Wilpattu National Park – විල්පත්තු ජාතික වනෝද්‍යානය

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Sandy Roads of Wilpattu National Park

Sandy Roads of Wilpattu National Park

Wilpattu National Park

licensed under CC BY-NC-ND 2.0 by Danushka Senadheera

Size131,693 hectares
Main attractionsLeopards, Elephants, spotted Deer, Sambur, Wild Bow, Crocodiles, Water Buffalo, Peacocks and many migratory birds.

Situated 180 km from Colombo, and about 40 km from Anuradhapura Wilpattu National park is the largest wild life sanctuary in Sri Lanka. Declared as a sanctuary in 1938, and subsequently a national park, Wilpattu reserve, is a popular attraction for both tourists and wildlife enthusiasts.

Wilpattu National Park

licensed under CC BY-NC-ND 2.0 by Migara.Migz

This park is packed with over 50 ‘Villus’ or lakes and sandy tracks. Vila is defined as a natural depression generally circular with gently sloping banks of sand – a natural pool. Ancient man made reservoirs mostly now in ruined state supplement the natural pools to create a unique ecosystem found nowhere in the island.

Flora of Wilpattu National Park

Some 605 flowing plant species belonging to 108 plant families have been recorded inside the Wilpattu National Park. 33 of these plants are endemic to Sri Lanka.

Habitat Diversity of of Wilpattu National Park

Although tropical dry mixed evergreen forests dominates the landscape of Wilpattu, many other diverse sub systems can be found within its boundaries.

A Sambar in a Tropical Dry Mixed Evergreen Forest of Wilpattu National Park

A Sambar in a Tropical Dry Mixed Evergreen Forest of Wilpattu National Park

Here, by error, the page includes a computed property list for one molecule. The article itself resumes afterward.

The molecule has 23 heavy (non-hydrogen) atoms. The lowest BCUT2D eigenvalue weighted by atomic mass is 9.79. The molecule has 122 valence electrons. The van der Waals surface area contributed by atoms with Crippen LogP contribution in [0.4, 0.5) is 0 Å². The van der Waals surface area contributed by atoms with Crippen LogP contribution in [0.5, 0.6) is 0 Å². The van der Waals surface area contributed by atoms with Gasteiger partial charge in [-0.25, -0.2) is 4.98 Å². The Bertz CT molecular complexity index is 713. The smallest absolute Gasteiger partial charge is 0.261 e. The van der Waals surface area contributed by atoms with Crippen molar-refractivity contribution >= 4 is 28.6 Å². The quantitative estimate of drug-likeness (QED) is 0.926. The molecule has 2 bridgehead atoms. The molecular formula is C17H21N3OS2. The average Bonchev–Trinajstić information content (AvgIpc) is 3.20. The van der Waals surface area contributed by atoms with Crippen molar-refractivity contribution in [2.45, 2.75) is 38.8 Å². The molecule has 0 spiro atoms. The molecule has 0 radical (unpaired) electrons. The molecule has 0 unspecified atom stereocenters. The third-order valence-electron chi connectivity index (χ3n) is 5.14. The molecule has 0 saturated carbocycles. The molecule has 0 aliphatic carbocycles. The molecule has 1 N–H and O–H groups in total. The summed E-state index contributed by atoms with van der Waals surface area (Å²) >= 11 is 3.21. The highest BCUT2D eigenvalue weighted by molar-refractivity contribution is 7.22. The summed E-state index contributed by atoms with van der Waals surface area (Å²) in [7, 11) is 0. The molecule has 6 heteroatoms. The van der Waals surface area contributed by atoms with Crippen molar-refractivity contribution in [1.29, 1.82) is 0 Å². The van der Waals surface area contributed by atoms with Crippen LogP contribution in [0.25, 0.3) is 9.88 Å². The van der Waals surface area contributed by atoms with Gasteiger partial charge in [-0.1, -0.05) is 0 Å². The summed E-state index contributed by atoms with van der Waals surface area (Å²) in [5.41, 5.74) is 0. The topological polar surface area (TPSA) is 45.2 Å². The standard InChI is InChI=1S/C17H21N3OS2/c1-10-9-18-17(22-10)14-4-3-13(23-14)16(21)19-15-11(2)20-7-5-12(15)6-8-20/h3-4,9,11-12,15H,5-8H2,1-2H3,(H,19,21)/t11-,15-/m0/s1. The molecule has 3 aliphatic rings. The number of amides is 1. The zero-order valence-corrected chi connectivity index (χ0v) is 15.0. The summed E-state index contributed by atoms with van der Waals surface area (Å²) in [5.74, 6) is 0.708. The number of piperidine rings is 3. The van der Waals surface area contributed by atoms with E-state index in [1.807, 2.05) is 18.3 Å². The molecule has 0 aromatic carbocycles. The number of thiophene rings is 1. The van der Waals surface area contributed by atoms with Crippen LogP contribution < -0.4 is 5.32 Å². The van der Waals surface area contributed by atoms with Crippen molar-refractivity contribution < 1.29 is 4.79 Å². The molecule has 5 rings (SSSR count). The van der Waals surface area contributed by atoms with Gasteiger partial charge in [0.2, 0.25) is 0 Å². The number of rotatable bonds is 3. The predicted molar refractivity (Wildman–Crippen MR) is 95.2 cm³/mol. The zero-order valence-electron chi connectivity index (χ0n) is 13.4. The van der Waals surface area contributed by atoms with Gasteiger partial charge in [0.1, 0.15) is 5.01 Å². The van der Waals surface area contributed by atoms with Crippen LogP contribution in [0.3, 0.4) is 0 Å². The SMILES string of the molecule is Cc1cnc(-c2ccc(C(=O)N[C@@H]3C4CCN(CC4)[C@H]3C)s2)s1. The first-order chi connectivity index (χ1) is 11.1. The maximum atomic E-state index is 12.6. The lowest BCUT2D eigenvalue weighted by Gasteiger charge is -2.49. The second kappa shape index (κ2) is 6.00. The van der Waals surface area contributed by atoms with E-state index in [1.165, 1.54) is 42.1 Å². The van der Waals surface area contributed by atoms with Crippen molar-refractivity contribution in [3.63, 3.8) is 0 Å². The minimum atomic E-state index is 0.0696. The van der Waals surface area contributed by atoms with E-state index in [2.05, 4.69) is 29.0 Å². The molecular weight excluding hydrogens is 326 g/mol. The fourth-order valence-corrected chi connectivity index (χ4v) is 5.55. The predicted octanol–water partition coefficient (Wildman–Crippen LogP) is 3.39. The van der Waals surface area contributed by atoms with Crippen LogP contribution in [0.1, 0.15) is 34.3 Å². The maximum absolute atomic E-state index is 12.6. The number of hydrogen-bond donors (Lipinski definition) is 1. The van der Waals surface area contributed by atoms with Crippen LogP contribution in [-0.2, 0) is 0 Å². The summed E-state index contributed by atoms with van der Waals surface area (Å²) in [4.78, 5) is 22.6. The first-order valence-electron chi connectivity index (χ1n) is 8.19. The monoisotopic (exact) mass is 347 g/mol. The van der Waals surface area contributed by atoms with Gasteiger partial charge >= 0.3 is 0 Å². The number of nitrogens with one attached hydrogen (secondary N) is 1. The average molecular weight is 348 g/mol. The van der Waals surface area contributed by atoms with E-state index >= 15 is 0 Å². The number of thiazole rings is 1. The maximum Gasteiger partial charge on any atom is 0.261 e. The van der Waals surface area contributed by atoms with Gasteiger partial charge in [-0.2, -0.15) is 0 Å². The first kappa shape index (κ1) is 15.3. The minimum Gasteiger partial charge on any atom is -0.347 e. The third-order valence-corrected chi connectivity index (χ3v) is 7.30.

photo by Honey Badgerr licensed under CC BY-NC-ND 2.0

    1. Forest Echo Systems
      1. Tropical Dry Mixed Evergreen Forests – This is the dominant echo system in the park. A heaven for valuable timber and shows 4 distinct vegetation layers. 20-30 meter high tree canopy, a 15 meter high sub canopy tree layers, shrubss up to 5 meters and herbaceous plants up to 1 meter.
      2. Tropical Thorn Forests – Areas of thick, thorny, impenetrable plants growing up to 4-6 meters. With tall large Burutha, Palu and other similar trees scattered randomly. These forests have 2 layers with thorny bushes growing up to 4-6 meters and herbaceous plants up to .5 meters.
      3. Riverine Forests – Found along the banks of many water streams and banks of rivers which flow through the Wilpattu National Park. These range from few meters in length up to 10 meters depending on the size of the water flow. Due to abundance of water throughout the year, these show characteristics of evergreen rain forests. An almost covered tree canopy which up to about 15-25m, a sub canopy at about 10m and a shrub layer which reach .3-.5 meters are the characteristics of these forests. Towing gigantic Kumbuk trees are the most prominent tree in this eco systems.
      4. Dry Grasslands – Dry grasslands are common on the western parts of Wilpattu National Park. These are patches of land void of forest cover and due to human habitation in the ancient past. This is evident by the archaeological remains going back to the Anuradhapura era found on such grasslands. A grass cover of .1-1 meter in height, isolated scattered trees growing up to 20meters and scrubs up to 3 meters are the dominant features of this vegetation.